Examining Change in Family Conflict and Family Violence After Release From Prison

Richard Stansfield, Thomas J. Mowen, Laura Napolitano, John H. Boman

Research output: Contribution to journalArticlepeer-review

11 Scopus citations


This study examines changes in family conflict and violence among a sample of adult men after release from prison. Using longitudinal panel data on 1,282 men in the Serious and Violent Offender Reentry Initiative, cross-lagged dynamic fixed-effects panel data models are used to examine factors that relate to family conflict and family violence perpetrated by men after release from prison. Increased contact with family members during incarceration, as well as postrelease family support, related to decreased family conflict, even after accounting for family conflict during incarceration. Contact was unrelated to postrelease family violence. Interestingly, family violence prior to incarceration did not predict within-person changes in violence postrelease. Postrelease substance use and criminal offending significantly related to postrelease family violence. With incarceration affecting so many people nationwide, understanding how the experiences of incarceration and reentry impacts family health and well-being should be an important consideration for correctional policy and programming.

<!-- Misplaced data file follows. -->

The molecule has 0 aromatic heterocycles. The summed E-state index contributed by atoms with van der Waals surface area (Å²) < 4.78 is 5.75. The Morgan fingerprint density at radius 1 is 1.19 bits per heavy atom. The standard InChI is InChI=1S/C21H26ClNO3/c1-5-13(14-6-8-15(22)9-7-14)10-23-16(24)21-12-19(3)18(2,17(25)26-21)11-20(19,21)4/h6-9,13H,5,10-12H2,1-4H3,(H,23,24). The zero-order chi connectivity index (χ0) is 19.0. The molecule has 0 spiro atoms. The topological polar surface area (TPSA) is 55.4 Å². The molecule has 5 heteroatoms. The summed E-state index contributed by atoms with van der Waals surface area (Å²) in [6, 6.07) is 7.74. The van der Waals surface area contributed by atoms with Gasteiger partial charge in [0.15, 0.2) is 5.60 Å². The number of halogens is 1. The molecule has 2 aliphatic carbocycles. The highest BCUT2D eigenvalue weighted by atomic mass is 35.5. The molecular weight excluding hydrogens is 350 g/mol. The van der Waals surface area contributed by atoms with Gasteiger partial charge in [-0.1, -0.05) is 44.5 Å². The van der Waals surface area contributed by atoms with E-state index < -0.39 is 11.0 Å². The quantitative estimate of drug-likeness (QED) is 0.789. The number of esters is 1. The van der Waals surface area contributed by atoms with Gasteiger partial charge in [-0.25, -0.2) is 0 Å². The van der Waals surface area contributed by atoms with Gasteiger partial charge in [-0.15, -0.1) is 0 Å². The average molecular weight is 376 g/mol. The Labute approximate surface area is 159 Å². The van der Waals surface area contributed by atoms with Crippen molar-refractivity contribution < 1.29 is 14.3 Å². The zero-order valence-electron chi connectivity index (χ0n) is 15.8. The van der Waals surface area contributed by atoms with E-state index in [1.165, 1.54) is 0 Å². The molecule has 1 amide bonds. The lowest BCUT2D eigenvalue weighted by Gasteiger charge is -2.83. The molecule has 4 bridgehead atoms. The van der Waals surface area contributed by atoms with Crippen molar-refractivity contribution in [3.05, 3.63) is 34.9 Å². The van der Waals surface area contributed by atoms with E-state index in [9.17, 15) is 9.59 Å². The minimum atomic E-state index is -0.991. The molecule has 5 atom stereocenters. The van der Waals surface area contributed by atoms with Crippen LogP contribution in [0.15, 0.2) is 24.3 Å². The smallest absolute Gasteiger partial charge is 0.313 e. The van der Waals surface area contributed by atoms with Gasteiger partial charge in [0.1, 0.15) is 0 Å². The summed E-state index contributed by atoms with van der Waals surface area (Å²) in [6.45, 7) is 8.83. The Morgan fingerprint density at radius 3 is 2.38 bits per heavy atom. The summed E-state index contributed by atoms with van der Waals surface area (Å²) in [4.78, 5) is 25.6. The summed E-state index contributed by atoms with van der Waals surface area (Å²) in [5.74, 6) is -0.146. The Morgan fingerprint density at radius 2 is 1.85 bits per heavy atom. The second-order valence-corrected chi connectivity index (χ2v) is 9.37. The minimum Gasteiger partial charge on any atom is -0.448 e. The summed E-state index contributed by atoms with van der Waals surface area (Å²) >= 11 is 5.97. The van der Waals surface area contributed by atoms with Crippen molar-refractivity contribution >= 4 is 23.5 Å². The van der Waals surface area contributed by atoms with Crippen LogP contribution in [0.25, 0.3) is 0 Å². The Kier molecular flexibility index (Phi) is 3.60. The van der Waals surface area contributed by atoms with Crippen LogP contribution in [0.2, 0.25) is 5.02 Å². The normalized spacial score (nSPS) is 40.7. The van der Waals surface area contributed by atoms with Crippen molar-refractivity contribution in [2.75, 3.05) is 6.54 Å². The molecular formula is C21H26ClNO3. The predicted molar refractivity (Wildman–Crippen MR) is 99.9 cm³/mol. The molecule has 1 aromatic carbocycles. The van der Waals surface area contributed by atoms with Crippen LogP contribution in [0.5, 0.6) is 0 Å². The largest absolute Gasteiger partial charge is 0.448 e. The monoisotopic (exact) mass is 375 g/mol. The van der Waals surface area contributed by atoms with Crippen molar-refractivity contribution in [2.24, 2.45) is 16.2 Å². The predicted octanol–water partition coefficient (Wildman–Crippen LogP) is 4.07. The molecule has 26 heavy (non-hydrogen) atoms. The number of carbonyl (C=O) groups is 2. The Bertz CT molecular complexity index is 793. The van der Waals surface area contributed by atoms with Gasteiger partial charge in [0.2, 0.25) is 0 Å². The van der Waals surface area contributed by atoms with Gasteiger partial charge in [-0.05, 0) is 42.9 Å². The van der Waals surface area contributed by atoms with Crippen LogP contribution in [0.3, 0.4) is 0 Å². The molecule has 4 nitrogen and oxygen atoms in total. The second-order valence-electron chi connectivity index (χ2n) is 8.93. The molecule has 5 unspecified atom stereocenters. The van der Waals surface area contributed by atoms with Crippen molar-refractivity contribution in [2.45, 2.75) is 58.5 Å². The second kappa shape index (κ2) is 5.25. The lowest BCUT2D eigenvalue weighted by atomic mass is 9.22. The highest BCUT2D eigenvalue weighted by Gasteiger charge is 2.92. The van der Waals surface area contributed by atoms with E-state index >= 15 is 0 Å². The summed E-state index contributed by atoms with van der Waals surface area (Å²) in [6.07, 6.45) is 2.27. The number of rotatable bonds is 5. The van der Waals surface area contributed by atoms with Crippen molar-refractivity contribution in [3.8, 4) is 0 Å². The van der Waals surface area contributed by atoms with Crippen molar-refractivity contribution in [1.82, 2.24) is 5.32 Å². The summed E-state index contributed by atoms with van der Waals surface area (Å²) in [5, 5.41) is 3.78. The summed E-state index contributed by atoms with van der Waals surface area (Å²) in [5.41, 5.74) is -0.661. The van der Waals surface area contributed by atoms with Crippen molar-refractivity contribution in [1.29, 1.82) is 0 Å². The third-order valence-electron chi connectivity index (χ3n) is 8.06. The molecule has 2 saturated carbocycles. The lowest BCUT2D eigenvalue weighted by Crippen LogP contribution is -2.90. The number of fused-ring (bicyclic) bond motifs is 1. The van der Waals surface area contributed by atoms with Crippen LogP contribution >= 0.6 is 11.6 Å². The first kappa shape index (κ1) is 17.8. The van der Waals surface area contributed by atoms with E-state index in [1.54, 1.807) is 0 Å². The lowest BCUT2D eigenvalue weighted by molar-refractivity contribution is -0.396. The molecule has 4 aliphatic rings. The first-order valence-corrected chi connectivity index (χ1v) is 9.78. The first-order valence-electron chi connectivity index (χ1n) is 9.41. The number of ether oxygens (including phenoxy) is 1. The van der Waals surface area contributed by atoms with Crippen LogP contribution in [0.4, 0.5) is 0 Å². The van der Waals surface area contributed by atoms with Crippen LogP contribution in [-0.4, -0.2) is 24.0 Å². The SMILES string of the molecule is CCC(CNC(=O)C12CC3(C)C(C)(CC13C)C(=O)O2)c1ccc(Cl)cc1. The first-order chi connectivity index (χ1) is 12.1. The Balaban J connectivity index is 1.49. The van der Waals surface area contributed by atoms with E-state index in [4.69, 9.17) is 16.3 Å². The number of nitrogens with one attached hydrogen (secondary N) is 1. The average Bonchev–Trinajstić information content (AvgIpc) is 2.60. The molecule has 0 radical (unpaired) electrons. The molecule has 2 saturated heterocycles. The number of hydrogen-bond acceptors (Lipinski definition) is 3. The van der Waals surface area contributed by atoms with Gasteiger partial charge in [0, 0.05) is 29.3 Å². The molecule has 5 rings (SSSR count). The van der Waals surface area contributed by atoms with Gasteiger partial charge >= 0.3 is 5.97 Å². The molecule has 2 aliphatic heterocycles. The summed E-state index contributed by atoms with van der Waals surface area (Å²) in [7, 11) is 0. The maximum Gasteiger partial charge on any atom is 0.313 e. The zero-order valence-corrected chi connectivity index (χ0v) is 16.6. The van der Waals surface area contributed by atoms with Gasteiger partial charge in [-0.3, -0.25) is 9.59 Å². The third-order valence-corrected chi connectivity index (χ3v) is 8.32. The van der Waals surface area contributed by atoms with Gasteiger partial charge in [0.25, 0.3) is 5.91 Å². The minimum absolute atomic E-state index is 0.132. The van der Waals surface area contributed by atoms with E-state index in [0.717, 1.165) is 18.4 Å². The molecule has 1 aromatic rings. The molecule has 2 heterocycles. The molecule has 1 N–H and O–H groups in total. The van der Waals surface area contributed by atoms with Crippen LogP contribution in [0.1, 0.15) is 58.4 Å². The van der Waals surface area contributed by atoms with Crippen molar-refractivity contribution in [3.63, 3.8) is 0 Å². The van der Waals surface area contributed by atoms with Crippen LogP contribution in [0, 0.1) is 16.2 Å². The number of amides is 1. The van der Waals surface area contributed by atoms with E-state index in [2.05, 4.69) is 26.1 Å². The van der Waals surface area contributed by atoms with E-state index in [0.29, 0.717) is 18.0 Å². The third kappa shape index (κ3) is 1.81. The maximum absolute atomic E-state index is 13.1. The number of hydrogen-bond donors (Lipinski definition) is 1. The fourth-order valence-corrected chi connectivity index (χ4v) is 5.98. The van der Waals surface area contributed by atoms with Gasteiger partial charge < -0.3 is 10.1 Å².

Original languageEnglish (US)
Pages (from-to)668-687
Number of pages20
JournalCriminal Justice and Behavior
Issue number6
StatePublished - Jun 1 2020

All Science Journal Classification (ASJC) codes

  • Pathology and Forensic Medicine
  • General Psychology
  • Law


  • family conflict
  • longitudinal analysis
  • prison visitation
  • reentry
  • violence


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